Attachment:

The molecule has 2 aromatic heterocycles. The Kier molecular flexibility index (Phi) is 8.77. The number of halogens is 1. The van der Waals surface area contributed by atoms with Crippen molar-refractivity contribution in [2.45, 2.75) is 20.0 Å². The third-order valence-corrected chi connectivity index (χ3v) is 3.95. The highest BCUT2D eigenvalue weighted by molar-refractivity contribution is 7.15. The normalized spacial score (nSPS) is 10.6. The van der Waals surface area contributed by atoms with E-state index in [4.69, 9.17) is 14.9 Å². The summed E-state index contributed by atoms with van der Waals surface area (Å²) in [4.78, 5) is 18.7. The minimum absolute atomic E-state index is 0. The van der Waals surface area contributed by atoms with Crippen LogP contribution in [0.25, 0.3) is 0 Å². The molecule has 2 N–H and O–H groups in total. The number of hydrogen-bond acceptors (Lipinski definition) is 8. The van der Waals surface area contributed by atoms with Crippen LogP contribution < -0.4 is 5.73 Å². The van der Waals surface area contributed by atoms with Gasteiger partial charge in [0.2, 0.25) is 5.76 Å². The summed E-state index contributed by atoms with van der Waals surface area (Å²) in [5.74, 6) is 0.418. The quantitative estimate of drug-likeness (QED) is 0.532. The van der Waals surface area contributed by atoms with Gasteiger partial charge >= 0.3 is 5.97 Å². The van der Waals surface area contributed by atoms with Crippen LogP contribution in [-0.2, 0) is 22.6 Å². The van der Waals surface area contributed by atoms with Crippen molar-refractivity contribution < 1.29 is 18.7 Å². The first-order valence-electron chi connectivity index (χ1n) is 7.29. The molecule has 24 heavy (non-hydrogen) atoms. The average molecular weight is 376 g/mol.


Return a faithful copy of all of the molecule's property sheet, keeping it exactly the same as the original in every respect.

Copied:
The molecule has 2 aromatic heterocycles. The Kier molecular flexibility index (Phi) is 8.77. The number of halogens is 1. The van der Waals surface area contributed by atoms with Crippen molar-refractivity contribution in [2.45, 2.75) is 20.0 Å². The third-order valence-corrected chi connectivity index (χ3v) is 3.95. The highest BCUT2D eigenvalue weighted by molar-refractivity contribution is 7.15. The normalized spacial score (nSPS) is 10.6. The van der Waals surface area contributed by atoms with E-state index in [4.69, 9.17) is 14.9 Å². The summed E-state index contributed by atoms with van der Waals surface area (Å²) in [4.78, 5) is 18.7. The minimum absolute atomic E-state index is 0. The van der Waals surface area contributed by atoms with Crippen LogP contribution in [0.25, 0.3) is 0 Å². The molecule has 2 N–H and O–H groups in total. The number of hydrogen-bond acceptors (Lipinski definition) is 8. The van der Waals surface area contributed by atoms with Crippen LogP contribution < -0.4 is 5.73 Å². The van der Waals surface area contributed by atoms with Gasteiger partial charge in [0.2, 0.25) is 5.76 Å². The summed E-state index contributed by atoms with van der Waals surface area (Å²) in [5.74, 6) is 0.418. The quantitative estimate of drug-likeness (QED) is 0.532. The van der Waals surface area contributed by atoms with Gasteiger partial charge >= 0.3 is 5.97 Å². The van der Waals surface area contributed by atoms with Crippen LogP contribution in [-0.2, 0) is 22.6 Å². The van der Waals surface area contributed by atoms with Crippen molar-refractivity contribution < 1.29 is 18.7 Å². The first-order valence-electron chi connectivity index (χ1n) is 7.29. The molecule has 24 heavy (non-hydrogen) atoms. The average molecular weight is 376 g/mol.